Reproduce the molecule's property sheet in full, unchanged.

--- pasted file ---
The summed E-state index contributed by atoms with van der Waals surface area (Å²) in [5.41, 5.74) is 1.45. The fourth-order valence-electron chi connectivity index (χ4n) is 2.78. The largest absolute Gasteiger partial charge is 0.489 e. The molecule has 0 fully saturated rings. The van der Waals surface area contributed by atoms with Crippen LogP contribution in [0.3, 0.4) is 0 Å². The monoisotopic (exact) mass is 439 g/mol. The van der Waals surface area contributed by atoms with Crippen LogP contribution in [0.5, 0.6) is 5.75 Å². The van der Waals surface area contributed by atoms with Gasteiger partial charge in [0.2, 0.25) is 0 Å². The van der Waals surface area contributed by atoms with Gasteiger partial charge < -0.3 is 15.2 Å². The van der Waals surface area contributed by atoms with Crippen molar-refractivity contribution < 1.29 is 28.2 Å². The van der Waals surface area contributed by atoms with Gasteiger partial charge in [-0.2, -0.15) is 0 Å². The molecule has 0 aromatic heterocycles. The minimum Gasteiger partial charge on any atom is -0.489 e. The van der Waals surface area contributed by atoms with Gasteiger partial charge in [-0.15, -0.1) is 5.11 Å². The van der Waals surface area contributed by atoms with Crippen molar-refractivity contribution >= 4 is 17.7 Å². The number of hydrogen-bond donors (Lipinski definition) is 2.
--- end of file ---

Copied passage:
The summed E-state index contributed by atoms with van der Waals surface area (Å²) in [5.41, 5.74) is 1.45. The fourth-order valence-electron chi connectivity index (χ4n) is 2.78. The largest absolute Gasteiger partial charge is 0.489 e. The molecule has 0 fully saturated rings. The van der Waals surface area contributed by atoms with Crippen LogP contribution in [0.3, 0.4) is 0 Å². The monoisotopic (exact) mass is 439 g/mol. The van der Waals surface area contributed by atoms with Crippen LogP contribution in [0.5, 0.6) is 5.75 Å². The van der Waals surface area contributed by atoms with Gasteiger partial charge in [0.2, 0.25) is 0 Å². The van der Waals surface area contributed by atoms with Gasteiger partial charge < -0.3 is 15.2 Å². The van der Waals surface area contributed by atoms with Crippen molar-refractivity contribution < 1.29 is 28.2 Å². The van der Waals surface area contributed by atoms with Gasteiger partial charge in [-0.2, -0.15) is 0 Å². The molecule has 0 aromatic heterocycles. The minimum Gasteiger partial charge on any atom is -0.489 e. The van der Waals surface area contributed by atoms with Gasteiger partial charge in [-0.15, -0.1) is 5.11 Å². The van der Waals surface area contributed by atoms with Crippen molar-refractivity contribution >= 4 is 17.7 Å². The number of hydrogen-bond donors (Lipinski definition) is 2.